Source: The Cow/Calf Corner newsletter from the Oklahoma Cooperative Extension Service
Nov. 17, 2014
Federally Inspected Slaughter Summary
by Derrell S. Peel, Oklahoma State University Extension livestock marketing specialist
Data for federally inspected slaughter through Nov. 1 indicates that total cattle slaughter was down 7.2 percent for the year to date compared to last year. Cattle slaughter in October dropped further, down 9.2 percent year over year. Decreased cattle slaughter and changes in slaughter composition have implications for beef production and provide indications about herd rebuilding.
Steer slaughter for the year to date is down 3.4 percent. Steer slaughter has decreased less than any other cattle class and has averaged 52.1 percent of total cattle slaughter so far this year, up from 50.1 percent of total slaughter last year. A higher proportion of steer slaughter, combined with larger steer carcass weights, has helped limit beef production decreases to an estimated 6.0 percent for the year to date. However, steer slaughter dropped sharply in October, down 6.9 percent from one year ago. The October year over year decrease in steer slaughter was larger than the decrease in heifer slaughter, with steers making up 50.4 percent of total cattle slaughter in October.
Heifer slaughter so far this year has decreased 8.7 percent, with heifers accounting for 28.2 percent of total cattle slaughter, down one half percent from last year. October heifer slaughter was down 6.3 percent, with heifers making up 30.6 percent of cattle slaughter. Steer and heifer combined slaughter is down 5.3 percent for the year to date and was down a stronger 6.7 percent in October. Last year, annual heifer slaughter was down 1.48 percent from 2012 and in October was up more than 5 percent from the previous year. This indicates that heifer retention was pre-empted in 2013 and that intended replacements were diverted into feedlots due to drought conditions, showing up as increased heifer slaughter late in the year. The sustained decrease in heifer slaughter in 2014 is an indication of more success in heifer retention this year.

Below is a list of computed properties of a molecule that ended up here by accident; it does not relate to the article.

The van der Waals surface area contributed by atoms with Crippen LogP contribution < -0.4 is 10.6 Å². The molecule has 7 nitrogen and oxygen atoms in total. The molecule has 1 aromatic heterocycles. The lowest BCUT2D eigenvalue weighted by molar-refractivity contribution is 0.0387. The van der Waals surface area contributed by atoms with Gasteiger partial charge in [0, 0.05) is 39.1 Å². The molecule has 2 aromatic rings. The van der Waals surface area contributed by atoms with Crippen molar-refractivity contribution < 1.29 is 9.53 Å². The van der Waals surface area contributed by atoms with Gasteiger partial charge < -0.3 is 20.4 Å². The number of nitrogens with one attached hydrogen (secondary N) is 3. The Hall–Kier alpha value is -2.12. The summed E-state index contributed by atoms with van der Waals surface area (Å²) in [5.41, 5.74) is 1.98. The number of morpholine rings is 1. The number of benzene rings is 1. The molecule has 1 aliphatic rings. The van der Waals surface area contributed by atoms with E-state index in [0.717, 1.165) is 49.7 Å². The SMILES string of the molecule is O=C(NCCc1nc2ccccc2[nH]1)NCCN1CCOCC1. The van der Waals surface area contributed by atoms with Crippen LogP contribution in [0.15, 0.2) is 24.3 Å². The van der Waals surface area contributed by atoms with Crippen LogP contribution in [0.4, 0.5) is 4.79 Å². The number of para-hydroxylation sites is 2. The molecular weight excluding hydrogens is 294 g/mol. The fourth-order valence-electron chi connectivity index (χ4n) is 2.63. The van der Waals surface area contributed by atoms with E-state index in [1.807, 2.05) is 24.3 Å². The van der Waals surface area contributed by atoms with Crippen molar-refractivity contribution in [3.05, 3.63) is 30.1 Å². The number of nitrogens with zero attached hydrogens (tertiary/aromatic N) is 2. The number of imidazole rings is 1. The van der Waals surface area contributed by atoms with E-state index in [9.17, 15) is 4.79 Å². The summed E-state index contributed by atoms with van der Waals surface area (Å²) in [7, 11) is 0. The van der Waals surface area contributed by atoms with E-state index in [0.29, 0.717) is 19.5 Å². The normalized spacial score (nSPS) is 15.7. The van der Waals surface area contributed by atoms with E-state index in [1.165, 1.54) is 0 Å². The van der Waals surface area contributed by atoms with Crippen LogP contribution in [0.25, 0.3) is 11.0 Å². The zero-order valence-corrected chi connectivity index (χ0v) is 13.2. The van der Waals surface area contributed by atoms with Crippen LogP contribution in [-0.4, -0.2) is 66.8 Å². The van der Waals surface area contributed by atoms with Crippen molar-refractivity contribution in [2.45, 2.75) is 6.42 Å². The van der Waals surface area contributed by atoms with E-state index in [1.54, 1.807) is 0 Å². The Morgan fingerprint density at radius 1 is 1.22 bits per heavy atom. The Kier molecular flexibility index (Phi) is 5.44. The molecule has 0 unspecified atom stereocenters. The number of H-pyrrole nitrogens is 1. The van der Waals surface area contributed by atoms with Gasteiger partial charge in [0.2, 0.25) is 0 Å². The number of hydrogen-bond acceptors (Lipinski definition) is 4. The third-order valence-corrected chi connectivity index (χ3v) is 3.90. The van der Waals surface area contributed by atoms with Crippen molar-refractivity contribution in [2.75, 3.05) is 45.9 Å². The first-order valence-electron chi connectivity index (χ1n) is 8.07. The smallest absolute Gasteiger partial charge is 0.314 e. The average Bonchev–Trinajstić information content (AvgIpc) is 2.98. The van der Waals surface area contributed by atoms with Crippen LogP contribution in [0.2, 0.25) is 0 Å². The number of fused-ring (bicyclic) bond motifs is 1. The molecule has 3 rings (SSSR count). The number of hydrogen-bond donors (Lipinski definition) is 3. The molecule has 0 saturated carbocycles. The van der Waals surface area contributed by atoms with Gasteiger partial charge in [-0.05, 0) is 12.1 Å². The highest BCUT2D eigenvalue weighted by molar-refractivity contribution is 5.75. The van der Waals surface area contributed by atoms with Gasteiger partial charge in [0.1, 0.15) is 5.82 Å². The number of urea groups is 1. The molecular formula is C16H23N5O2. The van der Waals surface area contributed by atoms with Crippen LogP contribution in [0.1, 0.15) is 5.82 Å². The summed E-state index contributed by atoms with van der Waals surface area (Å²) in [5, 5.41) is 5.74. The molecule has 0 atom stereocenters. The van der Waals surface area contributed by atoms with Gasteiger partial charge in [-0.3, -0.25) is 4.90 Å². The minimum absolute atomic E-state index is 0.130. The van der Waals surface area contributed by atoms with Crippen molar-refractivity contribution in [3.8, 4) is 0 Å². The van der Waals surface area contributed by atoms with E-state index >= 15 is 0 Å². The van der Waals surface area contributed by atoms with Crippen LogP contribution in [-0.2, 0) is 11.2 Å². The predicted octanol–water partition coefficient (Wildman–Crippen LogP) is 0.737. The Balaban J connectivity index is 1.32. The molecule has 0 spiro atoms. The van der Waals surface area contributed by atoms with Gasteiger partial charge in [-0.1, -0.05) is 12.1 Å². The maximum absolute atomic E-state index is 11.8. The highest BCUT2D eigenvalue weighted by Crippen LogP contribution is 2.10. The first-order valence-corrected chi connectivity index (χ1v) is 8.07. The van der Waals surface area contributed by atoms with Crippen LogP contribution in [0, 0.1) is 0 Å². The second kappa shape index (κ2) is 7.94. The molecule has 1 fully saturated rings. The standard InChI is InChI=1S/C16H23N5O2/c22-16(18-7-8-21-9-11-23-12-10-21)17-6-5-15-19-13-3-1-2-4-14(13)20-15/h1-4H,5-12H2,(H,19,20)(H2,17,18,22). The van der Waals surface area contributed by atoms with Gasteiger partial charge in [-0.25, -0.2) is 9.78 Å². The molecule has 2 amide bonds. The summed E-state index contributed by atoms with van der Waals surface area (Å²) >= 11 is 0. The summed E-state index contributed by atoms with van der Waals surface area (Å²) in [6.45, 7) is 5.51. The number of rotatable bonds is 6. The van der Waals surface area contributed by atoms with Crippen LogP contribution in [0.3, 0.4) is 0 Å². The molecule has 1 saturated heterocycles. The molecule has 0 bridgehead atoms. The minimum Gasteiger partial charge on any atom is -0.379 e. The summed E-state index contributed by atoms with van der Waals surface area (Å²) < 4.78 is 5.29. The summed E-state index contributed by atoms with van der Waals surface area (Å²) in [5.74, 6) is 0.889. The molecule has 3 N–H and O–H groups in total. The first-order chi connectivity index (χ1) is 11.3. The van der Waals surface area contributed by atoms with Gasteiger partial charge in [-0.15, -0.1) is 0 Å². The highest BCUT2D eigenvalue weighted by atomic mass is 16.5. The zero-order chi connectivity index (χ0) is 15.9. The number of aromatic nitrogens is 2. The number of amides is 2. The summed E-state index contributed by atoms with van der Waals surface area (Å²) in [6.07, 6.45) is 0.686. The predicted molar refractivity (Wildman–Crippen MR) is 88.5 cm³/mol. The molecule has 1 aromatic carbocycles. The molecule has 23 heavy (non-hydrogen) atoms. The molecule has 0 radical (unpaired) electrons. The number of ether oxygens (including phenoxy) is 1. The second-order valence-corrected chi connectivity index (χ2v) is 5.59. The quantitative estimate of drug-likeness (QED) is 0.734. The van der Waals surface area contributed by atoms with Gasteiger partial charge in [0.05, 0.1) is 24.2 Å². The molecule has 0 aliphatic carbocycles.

Total cow slaughter is down 14.5 percent so far this year with dairy cow slaughter down 10.9 percent and beef cow slaughter down 18.1 percent for the year to date. Cow slaughter is a smaller percentage of cattle slaughter this year with total cow slaughter representing 17.9 percent of total slaughter, down from 19.5 percent one year ago. October beef cow slaughter was down 20.6 percent compared to last year. This follows a 6.4 percent year over year decrease in beef cow slaughter in 2013, most of which occurred as a 14 percent year over year decrease in the second half of last year. The 20.6 percent beef cow slaughter decrease in October 2014 follows a 16.4 percent year over year decrease in October 2013 leading to a whopping 33.4 percent drop from October 2012. Net beef herd culling (beef cow slaughter as a percent of Jan. 1 beef cow herd inventory) has averaged 9.7 percent from 1986-2013, the period in which beef and dairy cow slaughter have been reported separately. In the last six years since 2008, beef cow culling has been higher, ranging from 10.5 percent to a record 12.3 percent in 2011. At the current pace of beef cow slaughter, net herd culling will likely fall below 9 percent in 2014 and may stay below the long term average for several more years.
Results of Adjusting Feed Levels for Cows During Cold Weather
by Glenn Selk, Oklahoma State University Emeritus Extension animal scientist